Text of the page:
– In December, a fifteen-year old girl flew from Britain to Turkey, then travelled on to Syria (her identity remains secret and this was suppressed at the time).
– In December, the Metropolitan Police spoke to seven of her friends at Bethnal Green Academy.
– In February, a police officer spoke to her friends again, and sent a letter to parents asking for a further, fuller interview.
– On Tuesday, 17th February, Shamima Begum, Amira Abase and Kadiza Sultana, three of the seven friends, left England for Turkey, subsequently crossing the border into Syria.
David Cameron has said no institution should be made a “scapegoat,” for what happened. Sir Bernard Hogan-Howe has apologised that the letter didn’t “get through” to parents and has said he’s sorry “if the family feel” the police let them down. Four teenage girls from Tower Hamlets are now in Syria – but the outrage has blown over.
There are many aspects to what happened. Three questions particularly trouble me.
I was surprised to hear the police had interviewed the girls without informing their families. I’m no lawyer, and I’ve struggled to track down the information I wanted (most advice relates to arrests, or child abuse enquiries – neither of which apply). Young people may consent to be interviewed if they are deemed to be aware of the consequences of their actions. However, Achieving Best Evidence, the Crown Prosecution Service’s guidance, states:
It is generally presumed that the parents or carers of a child witness will be informed of any interview before it takes place; this presumption is independent of consent.”
Although the document does identify “exceptional circumstances” in which parents may not be informed, these include the possibility “a child would be threatened or otherwise coerced into silence; or that the child in question did not wish the parent to be involved at that stage, and is competent to take that decision.”
No one has suggested the girls were under any threat from their family; nor, given that a letter was subsequently sent home, were the police seeking to keep parents in ignorance. The police have (perhaps carefully) not used the word “interview.” However, statements made by senior police officers before the Home Affairs Select Committee make it clear the girls were ‘child witnesses:’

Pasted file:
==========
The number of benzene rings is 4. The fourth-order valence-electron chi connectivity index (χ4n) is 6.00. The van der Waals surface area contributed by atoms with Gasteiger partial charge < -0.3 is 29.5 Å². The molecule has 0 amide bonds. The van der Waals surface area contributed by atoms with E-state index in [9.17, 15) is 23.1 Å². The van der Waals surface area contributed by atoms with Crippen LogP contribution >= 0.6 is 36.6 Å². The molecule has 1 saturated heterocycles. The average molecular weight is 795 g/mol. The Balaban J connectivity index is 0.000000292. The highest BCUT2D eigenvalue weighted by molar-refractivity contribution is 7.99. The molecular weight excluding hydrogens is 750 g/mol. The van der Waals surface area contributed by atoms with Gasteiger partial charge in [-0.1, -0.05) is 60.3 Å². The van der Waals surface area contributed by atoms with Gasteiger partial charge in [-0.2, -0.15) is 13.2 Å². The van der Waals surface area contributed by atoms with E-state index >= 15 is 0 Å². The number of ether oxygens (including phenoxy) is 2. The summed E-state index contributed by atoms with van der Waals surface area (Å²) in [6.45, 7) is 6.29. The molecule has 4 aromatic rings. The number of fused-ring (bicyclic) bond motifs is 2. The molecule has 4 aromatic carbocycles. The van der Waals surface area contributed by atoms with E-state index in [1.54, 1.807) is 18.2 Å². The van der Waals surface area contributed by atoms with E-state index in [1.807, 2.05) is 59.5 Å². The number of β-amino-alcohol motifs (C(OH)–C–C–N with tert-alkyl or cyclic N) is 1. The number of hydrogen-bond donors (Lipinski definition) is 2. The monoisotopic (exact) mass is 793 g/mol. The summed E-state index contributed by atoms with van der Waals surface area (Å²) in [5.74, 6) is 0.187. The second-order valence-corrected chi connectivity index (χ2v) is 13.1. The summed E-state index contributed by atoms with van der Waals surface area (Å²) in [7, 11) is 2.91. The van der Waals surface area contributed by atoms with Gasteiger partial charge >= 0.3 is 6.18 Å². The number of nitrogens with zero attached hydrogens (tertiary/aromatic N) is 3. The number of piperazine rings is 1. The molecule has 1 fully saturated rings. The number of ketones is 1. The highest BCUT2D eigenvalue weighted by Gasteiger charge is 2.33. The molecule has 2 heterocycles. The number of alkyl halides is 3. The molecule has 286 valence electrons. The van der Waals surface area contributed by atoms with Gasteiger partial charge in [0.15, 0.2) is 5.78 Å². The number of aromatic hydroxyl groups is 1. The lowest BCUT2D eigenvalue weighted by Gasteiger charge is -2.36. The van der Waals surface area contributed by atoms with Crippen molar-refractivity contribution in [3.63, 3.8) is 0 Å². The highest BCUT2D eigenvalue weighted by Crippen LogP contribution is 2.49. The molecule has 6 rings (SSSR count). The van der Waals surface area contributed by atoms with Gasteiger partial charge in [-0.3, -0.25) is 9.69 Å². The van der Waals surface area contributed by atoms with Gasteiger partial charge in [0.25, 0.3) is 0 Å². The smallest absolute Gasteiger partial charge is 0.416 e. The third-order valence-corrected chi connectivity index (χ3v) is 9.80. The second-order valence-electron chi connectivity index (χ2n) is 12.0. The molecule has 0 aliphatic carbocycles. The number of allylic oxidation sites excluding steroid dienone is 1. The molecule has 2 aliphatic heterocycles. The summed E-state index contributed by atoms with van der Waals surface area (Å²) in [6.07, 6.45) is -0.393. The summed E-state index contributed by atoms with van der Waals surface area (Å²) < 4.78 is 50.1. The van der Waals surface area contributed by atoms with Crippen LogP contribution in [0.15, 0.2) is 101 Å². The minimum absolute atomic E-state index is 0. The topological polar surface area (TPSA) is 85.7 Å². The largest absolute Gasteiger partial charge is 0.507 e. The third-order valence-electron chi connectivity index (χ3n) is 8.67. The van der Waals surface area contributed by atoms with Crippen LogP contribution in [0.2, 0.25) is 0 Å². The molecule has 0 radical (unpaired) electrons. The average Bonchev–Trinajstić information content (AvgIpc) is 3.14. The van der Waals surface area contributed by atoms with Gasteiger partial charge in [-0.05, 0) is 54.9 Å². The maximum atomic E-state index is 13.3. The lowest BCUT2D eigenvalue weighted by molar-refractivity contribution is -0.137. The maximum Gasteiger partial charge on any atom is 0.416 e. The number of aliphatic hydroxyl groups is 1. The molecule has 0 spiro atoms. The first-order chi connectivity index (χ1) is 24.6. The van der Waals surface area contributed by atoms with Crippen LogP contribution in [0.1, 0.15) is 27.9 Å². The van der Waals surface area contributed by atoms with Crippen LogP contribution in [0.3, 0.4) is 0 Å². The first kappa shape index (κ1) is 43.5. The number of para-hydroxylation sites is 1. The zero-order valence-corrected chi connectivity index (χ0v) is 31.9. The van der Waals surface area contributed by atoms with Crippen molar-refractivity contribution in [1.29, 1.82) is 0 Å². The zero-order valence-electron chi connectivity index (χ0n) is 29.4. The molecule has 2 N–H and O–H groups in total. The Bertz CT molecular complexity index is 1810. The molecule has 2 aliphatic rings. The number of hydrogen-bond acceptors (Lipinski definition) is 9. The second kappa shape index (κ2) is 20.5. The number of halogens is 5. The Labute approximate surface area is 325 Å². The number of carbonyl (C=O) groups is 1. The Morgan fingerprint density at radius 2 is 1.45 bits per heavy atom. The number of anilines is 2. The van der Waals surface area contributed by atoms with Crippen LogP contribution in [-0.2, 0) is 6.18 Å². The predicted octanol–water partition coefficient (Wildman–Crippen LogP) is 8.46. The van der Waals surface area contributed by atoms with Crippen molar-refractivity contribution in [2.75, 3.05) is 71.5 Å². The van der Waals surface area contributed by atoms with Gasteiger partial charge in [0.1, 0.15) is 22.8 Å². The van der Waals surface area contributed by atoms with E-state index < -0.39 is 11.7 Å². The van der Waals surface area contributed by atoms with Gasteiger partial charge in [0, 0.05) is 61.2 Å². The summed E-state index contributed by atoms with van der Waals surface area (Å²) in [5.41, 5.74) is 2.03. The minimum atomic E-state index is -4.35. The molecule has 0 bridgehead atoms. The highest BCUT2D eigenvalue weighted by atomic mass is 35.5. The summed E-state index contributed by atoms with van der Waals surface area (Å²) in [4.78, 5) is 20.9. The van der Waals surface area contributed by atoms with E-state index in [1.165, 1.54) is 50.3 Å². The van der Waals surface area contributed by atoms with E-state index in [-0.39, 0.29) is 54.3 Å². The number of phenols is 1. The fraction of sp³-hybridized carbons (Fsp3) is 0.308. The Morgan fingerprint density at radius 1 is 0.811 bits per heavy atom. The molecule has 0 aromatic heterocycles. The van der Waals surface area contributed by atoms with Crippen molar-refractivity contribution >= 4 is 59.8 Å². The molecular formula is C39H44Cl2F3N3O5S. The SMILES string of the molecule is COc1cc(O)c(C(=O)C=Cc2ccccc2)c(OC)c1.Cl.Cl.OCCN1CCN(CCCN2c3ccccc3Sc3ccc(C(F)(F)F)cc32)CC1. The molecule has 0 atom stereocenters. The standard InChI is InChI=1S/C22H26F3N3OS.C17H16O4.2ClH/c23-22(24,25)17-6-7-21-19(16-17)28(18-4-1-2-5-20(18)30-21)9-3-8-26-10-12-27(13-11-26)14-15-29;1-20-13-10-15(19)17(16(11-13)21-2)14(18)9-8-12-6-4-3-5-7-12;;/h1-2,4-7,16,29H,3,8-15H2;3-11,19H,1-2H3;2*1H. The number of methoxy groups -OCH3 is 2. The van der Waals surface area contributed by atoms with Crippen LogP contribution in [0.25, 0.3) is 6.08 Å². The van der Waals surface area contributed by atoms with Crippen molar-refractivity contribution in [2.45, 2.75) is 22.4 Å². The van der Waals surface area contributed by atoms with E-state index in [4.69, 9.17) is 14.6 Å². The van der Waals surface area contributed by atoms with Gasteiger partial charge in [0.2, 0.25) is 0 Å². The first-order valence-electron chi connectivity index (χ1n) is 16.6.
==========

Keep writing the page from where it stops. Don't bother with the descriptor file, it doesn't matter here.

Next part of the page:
“We were trying to get from these girls information about a further young woman who’d left in December (Sir Bernard Hogan-Howe; Home Affairs Select Committee, 15:49:20).”
“One line of inquiry…” was “speaking to that first girl’s friendship group. They were spoken to in December (Mark Rowley, Ibid., 15:52:20).” There were “contacts with the girls, repeatedly and the officer who followed up in February… they’d given very little in the first meeting in December, he was determined to follow it up and go through a full interview with each of them, he met them and it was a letter to go to parents to say, I’d like to have a longer conversation with your daughters (15:53:06).”
The two statements apparently conflict – that the officer had met the girls “repeatedly” and that he or she met them a second time in February. But it is clear that police met the three girls twice at least, before parents were informed. Their parents have emphasised that, had they had any idea, they would have kept closer guard on their children. (I’m not going to dignify informing parents via letters carried by students with the disdain it deserves).
Question 1) Why were the girls questioned twice, without their parents’ knowledge?